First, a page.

• Use caution when combining CBD with herbs or botanicals in dietary supplements. There is limited research on such interactions.
  • Use caution when combining CBD with alcohol.

Most people who use CBD do not report any side effects, but some may include a slight decrease in blood pressure, dry mouth, light headedness, drowsiness, gastrointestinal upset, decrease in appetite, and mood changes.

Pregnant, Lactating Women And Children

At present, there is a lack of research regarding the safety of CBD use for pregnant and lactating women as well as children. Please consult with your doctor before use.

Avoid using marijuana while pregnant. Studies show that THC can interrupt the formation of neuronal networks and result in nervous system-related birth defects. Teenagers should not use marijuana either as the THC may have an effect on their developing brains.

Important Considerations When Buying CBD Oil

  • Do not buy from vendors selling on Amazon. It is hard to verify the authenticity and quality of the products.
  • It is best to buy USA grown hemp from licensed farmers. China is now a big exporter of CBD oil and has over 10% of the global market.
  • Only buy CBD products that use the whole hemp plant, not synthetics and not isolates, as the whole plant contains the full spectrum of cannabinoids and terpenes, the active compounds that give plants their taste and smell. Herbalists believe the terpenes in hemp interact synergistically with the cannabinoids to create an "entourage effect" that enhances the healthful effects of each individual component.
  • Only buy organically grown hemp utilizing eco-farming practices and without pesticides and herbicides.
  • Make sure the hemp is processed using CO2 extraction that is gentle, clean, and does not use harsh solvents, ETO (ethylene oxide) or gamma radiation. This method does not require heat and the entire spectrum of cannabinoids are retained in the blend.
  • Only buy CBD products that are all natural and contain no additives, preservatives, emulsifiers, or flavorings.
  • When buying CBD oil, the label should indicate how much CBD is in the bottle (in milligrams or mg) and its concentration (e.g. 1 drop = 2.4 mg of CBD).
  • Only buy from a company that provides third-party lab-verified test results for each batch of CBD it sells. Since CBD oil is not regulated, there is no guarantee the consumer will get what is being advertised by a company. The Certificate of Analysis (COA) verifies that the product actually contains what it claims as well as the concentration of the CBD. It should include an analysis showing the levels of pesticides, herbicides, mold, fungi, mycotoxins, and heavy metals in the product. If the company cannot produce a COA, do not buy its products.

How To Use CBD Oil

First and foremost, there is no addiction with CBD oil. The U.S. federal government puts THC addiction at about 4%. CBD is zero. So there will not be any problems quitting cold turkey.

Additionally, the reason there have never been any deaths linked to cannabis overdose is because our brainstem, which controls our heart and breathing, have hardly any cannabinoid receptors. (The safety of vaping is a separate issue which is still under investigation.)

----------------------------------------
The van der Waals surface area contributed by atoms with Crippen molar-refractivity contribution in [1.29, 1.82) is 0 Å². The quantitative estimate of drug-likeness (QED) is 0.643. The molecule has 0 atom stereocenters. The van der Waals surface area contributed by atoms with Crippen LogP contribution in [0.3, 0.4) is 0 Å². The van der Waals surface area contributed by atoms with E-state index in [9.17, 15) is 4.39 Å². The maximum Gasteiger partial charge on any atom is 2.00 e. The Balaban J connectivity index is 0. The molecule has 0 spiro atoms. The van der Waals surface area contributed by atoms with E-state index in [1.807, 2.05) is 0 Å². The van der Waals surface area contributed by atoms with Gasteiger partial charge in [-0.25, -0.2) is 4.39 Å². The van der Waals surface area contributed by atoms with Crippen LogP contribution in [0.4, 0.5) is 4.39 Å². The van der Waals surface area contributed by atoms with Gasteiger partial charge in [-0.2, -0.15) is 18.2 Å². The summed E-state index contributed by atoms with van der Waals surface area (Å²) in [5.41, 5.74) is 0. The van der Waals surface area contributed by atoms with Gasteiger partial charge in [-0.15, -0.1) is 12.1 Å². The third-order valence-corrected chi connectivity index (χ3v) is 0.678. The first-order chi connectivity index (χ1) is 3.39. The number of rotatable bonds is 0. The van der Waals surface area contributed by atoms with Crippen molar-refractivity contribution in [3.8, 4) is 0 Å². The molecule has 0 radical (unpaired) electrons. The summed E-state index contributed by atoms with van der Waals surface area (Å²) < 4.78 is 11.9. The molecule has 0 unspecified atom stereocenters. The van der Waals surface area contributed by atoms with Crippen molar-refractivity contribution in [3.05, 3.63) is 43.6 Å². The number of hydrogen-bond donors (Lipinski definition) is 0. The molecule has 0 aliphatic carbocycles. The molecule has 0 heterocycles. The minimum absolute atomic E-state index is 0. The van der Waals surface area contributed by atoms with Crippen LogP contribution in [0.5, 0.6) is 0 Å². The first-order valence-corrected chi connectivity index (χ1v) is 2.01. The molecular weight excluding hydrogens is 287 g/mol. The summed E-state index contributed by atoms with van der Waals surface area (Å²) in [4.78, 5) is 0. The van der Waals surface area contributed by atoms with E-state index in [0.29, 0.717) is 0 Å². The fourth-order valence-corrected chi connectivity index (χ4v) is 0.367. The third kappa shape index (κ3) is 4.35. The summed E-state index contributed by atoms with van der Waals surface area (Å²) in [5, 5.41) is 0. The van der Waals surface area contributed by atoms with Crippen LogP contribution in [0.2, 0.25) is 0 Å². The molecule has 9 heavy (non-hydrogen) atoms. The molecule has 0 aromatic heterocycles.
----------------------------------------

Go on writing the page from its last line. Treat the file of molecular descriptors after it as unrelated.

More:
CBD oil can be taken sublingually, orally or topically. For sublingual use, hold the drops under the tongue for one minute before swallowing. For oral use, add to drinks or a smoothie. For topical use, apply the oil directly to the problem area.

Dosage

Effective dosage varies from person to person and can be different for every ailment or disorder.

For pain, the majority of CBD users use between 10 and 30 mg of CBD per day. Start with 5 mg of CBD on the first day. If you do not notice any positive effects, increase by 5 mg the following day. Repeat this process for several days until you notice positive results.

For psychological disorders like anxiety or depression, start off with an initial dose of 2 mg per day. Increase by 2 mg every day until you notice positive results.

Consistency is the most important part of taking CBD oil. It is good to split the drops between morning and night, taking it roughly at the same time each day. From there, you can adjust the number of drops up or down as you start noticing the impact it has on your body.

Drug Testing

As mandated by U.S. law, full spectrum CBD oil contains less than 0.3% THC. However, depending on the sensitivity of the drug test and the individual, it is possible that one can test positive for THC using full spectrum CBD oil.

Summary

  • CBD is now legal in the U.S. It comes from hemp and does not give you a "high". It contains less than 0.3% of THC, which is the psychoactive compound in marijuana.
  • CBD is non-addictive and the body does not build up a tolerance to it.
  • Studies showed that CBD is quite safe and there are very few reported adverse effects. However, if you have a weakened immune system or are taking any medications, consult with your doctor before using CBD. Use caution if you drink alcohol or are using herbs or botanicals. Pregnant and lactating women and children should check with their doctors before using CBD.